Rawlings School of Divinity


Doctor of Philosophy in Theology and Apologetics (PhD)


Edward Smither


Trinity, Tawhid, John of Damascus, Theodor Abu Qurah, Mariology, Relational God


Christianity | Religion | Religious Thought, Theology and Philosophy of Religion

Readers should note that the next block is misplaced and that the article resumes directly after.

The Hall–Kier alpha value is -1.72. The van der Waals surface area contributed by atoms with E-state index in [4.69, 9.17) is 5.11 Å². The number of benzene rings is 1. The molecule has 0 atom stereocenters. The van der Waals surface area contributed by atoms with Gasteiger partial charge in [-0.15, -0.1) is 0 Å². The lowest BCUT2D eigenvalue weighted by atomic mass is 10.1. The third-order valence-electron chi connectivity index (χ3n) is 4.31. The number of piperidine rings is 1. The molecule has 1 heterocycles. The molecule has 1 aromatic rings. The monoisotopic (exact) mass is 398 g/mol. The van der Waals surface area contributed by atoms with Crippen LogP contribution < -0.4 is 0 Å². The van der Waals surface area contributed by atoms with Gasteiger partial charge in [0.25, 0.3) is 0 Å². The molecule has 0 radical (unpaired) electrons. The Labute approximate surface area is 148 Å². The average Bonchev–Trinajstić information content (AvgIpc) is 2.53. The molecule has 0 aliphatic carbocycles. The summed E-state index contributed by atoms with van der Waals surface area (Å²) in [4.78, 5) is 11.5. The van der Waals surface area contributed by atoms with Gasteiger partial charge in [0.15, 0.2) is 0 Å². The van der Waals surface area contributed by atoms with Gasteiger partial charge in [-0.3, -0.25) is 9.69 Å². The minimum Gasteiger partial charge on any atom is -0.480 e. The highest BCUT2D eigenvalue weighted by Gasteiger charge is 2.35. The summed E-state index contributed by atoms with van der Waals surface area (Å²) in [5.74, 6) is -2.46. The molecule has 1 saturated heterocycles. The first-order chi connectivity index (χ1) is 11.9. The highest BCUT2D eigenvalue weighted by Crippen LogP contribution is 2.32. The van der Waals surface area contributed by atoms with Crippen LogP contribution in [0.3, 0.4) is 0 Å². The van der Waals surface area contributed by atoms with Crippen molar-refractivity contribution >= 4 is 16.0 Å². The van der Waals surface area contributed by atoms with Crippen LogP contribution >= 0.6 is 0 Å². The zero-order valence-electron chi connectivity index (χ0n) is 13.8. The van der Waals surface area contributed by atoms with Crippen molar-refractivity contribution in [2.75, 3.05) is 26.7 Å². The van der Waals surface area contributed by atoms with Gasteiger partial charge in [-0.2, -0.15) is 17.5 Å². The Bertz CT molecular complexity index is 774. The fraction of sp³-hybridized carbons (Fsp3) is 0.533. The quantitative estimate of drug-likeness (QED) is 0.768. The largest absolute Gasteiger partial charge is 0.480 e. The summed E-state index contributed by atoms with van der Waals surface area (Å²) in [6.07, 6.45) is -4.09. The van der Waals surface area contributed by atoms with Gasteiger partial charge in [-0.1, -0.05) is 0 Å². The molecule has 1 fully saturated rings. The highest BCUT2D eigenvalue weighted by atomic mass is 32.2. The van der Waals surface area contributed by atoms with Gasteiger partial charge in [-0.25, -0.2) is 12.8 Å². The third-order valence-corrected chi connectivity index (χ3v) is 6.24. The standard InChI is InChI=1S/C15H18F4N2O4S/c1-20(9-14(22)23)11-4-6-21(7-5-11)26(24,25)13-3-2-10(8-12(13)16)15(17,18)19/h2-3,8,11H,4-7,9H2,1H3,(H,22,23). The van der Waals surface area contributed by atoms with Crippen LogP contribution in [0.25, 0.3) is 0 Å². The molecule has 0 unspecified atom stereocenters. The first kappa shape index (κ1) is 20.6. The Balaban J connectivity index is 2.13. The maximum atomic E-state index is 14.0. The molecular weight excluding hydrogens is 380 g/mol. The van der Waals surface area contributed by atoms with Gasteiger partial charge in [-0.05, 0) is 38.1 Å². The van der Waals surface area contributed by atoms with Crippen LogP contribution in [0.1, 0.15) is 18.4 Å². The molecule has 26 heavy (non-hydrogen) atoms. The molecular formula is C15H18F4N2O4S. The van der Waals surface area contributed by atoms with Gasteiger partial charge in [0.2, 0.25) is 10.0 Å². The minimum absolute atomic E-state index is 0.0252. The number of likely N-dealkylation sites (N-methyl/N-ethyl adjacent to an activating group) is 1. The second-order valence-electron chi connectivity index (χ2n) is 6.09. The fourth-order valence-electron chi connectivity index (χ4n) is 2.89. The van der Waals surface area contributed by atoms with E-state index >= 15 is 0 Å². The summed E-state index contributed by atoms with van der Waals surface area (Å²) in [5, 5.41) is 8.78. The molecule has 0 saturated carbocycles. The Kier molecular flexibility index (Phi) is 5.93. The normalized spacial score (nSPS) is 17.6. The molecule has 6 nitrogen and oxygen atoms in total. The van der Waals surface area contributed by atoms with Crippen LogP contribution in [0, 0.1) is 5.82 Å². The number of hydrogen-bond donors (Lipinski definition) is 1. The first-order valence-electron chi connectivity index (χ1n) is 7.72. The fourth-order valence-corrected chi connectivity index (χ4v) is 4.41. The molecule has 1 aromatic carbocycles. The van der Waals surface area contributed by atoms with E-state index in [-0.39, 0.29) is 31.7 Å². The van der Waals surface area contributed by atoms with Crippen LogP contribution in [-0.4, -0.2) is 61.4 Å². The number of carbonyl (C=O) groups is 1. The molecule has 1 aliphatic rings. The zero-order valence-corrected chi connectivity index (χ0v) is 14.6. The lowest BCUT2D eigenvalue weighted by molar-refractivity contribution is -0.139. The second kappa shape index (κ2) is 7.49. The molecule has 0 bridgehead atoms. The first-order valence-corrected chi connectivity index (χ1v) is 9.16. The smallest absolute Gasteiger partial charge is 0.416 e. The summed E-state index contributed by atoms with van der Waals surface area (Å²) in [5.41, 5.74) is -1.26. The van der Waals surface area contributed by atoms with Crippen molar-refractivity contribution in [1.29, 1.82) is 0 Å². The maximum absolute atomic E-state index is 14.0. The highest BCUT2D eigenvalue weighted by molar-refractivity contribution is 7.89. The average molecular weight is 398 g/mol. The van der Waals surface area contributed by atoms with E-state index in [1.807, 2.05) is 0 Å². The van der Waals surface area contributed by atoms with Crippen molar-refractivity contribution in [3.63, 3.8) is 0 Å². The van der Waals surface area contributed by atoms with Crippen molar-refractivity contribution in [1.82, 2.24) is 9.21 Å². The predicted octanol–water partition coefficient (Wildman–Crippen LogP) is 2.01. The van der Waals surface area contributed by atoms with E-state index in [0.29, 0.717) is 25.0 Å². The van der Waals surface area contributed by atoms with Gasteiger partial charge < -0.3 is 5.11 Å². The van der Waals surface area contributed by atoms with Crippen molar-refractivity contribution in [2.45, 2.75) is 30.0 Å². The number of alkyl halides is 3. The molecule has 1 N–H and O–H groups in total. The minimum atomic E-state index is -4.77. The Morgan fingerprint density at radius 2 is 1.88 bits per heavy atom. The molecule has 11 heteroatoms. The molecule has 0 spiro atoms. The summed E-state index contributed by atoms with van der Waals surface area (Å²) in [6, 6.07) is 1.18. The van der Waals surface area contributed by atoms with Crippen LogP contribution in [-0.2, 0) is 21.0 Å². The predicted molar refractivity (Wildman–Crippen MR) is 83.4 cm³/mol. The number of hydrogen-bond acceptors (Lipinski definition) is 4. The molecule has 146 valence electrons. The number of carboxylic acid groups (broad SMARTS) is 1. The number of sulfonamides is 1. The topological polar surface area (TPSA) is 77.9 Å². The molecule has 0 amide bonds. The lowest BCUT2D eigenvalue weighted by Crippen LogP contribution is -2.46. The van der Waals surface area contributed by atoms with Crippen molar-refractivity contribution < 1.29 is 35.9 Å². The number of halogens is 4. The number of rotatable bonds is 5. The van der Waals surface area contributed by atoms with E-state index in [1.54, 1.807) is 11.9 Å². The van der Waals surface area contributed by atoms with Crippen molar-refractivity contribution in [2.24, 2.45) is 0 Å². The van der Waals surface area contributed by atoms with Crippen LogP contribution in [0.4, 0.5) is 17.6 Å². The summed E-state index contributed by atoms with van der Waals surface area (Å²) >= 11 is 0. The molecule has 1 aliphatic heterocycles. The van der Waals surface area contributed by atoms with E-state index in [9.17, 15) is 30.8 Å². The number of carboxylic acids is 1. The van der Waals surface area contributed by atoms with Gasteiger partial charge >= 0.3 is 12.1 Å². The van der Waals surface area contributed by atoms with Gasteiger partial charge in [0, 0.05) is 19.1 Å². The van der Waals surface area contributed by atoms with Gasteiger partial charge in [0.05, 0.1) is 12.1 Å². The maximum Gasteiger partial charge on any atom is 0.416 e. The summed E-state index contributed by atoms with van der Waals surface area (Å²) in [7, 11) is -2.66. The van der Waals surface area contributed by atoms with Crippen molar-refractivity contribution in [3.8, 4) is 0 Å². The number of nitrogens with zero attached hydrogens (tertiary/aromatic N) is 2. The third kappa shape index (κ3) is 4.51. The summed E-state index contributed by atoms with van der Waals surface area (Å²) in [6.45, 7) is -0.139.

The Islamic golden age under the Abbasids opened up the opportunity for Christian thinkers to present several apologies for the doctrine of the Trinity in Islamic context. This study examines the status of the Arabic church in the eighth to tenth centuries, especially the trinitarian apologies of John of Damascus, Theodore Abū Qurrah, and Yaḥyā Ibn ‘Adi against Islamic misunderstanding of the Trinity and its probable cause, in order to come up with trinitarian apologetics that answer Islamic objections and that will be useful for the present day. While both Christians and Muslims agree that human beings will never be able to fully perceive God in their own minds, they both agree that God should be the greatest conceived being in order for people to believe in him. Basing the argument on this common ground, this study shall show that the greatest conceived being should be relational—intra-relational within himself and inter-relational with his creation—and the Trinity is the only model that shows the divine being eternally relational.